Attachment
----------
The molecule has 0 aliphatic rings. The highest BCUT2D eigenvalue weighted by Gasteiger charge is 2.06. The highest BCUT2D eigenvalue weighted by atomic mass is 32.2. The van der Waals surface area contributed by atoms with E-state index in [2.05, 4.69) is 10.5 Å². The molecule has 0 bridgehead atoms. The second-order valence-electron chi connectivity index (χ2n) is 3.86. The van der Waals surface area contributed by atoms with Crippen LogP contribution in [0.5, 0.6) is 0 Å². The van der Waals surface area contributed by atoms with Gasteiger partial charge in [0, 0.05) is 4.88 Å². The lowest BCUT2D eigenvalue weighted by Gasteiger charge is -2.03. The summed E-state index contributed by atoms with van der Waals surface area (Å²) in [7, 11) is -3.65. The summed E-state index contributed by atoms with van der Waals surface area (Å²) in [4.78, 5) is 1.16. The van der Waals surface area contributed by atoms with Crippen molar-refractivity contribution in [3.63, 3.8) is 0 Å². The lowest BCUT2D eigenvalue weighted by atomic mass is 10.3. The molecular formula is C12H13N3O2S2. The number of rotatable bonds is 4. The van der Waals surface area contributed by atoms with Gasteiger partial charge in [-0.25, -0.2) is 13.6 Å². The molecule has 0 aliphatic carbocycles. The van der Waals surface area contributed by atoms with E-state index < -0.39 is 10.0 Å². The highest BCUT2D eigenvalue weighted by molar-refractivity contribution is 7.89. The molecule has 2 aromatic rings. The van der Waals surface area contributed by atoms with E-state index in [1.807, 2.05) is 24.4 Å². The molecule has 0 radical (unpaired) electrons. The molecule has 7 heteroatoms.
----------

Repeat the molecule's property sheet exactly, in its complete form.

The molecule has 0 aliphatic rings. The highest BCUT2D eigenvalue weighted by Gasteiger charge is 2.06. The highest BCUT2D eigenvalue weighted by atomic mass is 32.2. The van der Waals surface area contributed by atoms with E-state index in [2.05, 4.69) is 10.5 Å². The molecule has 0 bridgehead atoms. The second-order valence-electron chi connectivity index (χ2n) is 3.86. The van der Waals surface area contributed by atoms with Crippen LogP contribution in [0.5, 0.6) is 0 Å². The van der Waals surface area contributed by atoms with Gasteiger partial charge in [0, 0.05) is 4.88 Å². The lowest BCUT2D eigenvalue weighted by Gasteiger charge is -2.03. The summed E-state index contributed by atoms with van der Waals surface area (Å²) in [7, 11) is -3.65. The summed E-state index contributed by atoms with van der Waals surface area (Å²) in [4.78, 5) is 1.16. The van der Waals surface area contributed by atoms with Crippen molar-refractivity contribution in [3.63, 3.8) is 0 Å². The lowest BCUT2D eigenvalue weighted by atomic mass is 10.3. The molecular formula is C12H13N3O2S2. The number of rotatable bonds is 4. The van der Waals surface area contributed by atoms with Gasteiger partial charge in [-0.25, -0.2) is 13.6 Å². The molecule has 0 aliphatic carbocycles. The van der Waals surface area contributed by atoms with E-state index < -0.39 is 10.0 Å². The highest BCUT2D eigenvalue weighted by molar-refractivity contribution is 7.89. The molecule has 2 aromatic rings. The van der Waals surface area contributed by atoms with E-state index in [1.807, 2.05) is 24.4 Å². The molecule has 0 radical (unpaired) electrons. The molecule has 7 heteroatoms.